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>From: JK Martin[SMTP:firstname.lastname@example.org]
>Sent: Monday, April 28, 1997 12:43 PM
>To: Farrell, Lee
>Subject: Re: PMP> DMTF / CIM -- Printer vendor participation?
>Thanks for the heads-up on this new DMTF work.
>Did they say anything about the WBEM initiative announced way back last
>July? Seems to me that the WBEM info announced by Microsoft alluded to
>some sort of "partnership" of sorts with the DMTF, such that they were
>going to share in the development of WBEM (in some way).
Yes, there was much reference to WBEM. It seems that CIM is just one
component of Microsoft's grand vision for WBEM. (Originally, it was
called HMMS -- but the DMTF took it over and made it "better." Now
Microsoft endorses CIM.) Not surprisingly, Intel (which seems to be
driving most of DMTF) is also a strong supporter of the WBEM initiative.
More info on WBEM is available at http://wbem.freerange.com/
>Also, was Sun's new Java-based "JMAPI" work discussed for integration?
JMAPI, CORBA, HMM and "Other" were all referenced as alternatives for
exchanging management objects/information. DMTF claims that all will be
able to take advantage of the CIM model (and vice-versa). However, I
didn't hear any specifics about JMAPI per se. Java (and COM and C++)
were referenced as possible options for interfacing between a Management
application and Microsoft's Hypermedia Object Manager (HMOM) -- another
of the WBEM entities. Evidently, Novell's ManageWise is planning on (or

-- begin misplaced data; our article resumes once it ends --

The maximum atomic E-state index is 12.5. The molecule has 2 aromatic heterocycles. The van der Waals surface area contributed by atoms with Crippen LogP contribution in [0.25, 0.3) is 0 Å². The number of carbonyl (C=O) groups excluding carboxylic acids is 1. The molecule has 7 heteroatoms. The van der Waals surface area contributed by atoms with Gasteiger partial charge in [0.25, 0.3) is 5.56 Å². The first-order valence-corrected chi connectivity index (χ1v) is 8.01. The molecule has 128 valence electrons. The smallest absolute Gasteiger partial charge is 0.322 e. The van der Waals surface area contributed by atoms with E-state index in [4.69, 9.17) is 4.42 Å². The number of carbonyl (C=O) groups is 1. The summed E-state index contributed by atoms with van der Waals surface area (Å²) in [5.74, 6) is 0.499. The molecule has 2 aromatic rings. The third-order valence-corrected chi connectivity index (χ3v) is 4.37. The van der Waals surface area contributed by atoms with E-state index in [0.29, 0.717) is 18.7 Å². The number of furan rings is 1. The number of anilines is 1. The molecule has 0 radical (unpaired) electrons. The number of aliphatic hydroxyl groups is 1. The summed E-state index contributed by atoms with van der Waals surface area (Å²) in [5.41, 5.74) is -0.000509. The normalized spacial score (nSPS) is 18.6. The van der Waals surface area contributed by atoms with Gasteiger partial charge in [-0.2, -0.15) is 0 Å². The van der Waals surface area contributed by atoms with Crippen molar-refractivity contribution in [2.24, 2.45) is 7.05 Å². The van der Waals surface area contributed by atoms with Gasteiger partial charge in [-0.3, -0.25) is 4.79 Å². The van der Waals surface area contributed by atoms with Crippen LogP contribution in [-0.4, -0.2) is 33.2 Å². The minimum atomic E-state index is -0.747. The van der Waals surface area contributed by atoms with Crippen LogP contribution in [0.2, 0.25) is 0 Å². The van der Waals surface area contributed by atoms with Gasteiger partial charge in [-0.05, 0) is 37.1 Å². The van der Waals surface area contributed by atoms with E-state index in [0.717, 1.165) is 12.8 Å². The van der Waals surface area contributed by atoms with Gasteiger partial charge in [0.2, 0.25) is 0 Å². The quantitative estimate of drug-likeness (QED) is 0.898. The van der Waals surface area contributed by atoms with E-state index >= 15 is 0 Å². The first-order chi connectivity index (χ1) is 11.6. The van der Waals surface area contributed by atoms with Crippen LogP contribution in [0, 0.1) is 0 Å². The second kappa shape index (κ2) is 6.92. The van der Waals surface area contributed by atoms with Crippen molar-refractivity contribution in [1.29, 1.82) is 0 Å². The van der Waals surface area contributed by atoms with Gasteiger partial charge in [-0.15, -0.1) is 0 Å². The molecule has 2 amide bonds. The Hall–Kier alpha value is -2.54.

already has?) some sort of Java-based Management approach.
>How about any references to the various CORBA-related activities going
>on with net-based management?
Again, no real specifics -- just that the CIM model would be useful to
it. (I can't swear to it, but I got the impression that Tivoli/IBM is
big on CORBA? Tivoli is a major impetus behind the CIM.)
>Whatever the DMTF comes up with will certainly be interesting to
>review. However, it's hard to imagine that they are doing anything
>more than simply reinventing the wheel for the bulk of their effort.
>What does their approach offer the world that doesn't already exist in
>the other approaches? Where is the differentiation? Why would they
>roll their own, rather than joining an existing effort?
If I absorbed the message correctly, I think the CIM model is an attempt
to unify (and offer more capability beyond) the current implementations
of SNMP, CMIP, DMI and "Other." It is more of a focus for enabling
Management applications to be platform and/or device management
implementation independent. The plan is for individual object providers
to act between the different implementations and the HMOM (via HMMP?).
>Lee, I don't expect you to answer most of these questions, but I was
>others might be able to shed some light here.
I'd like to hear other insights, too.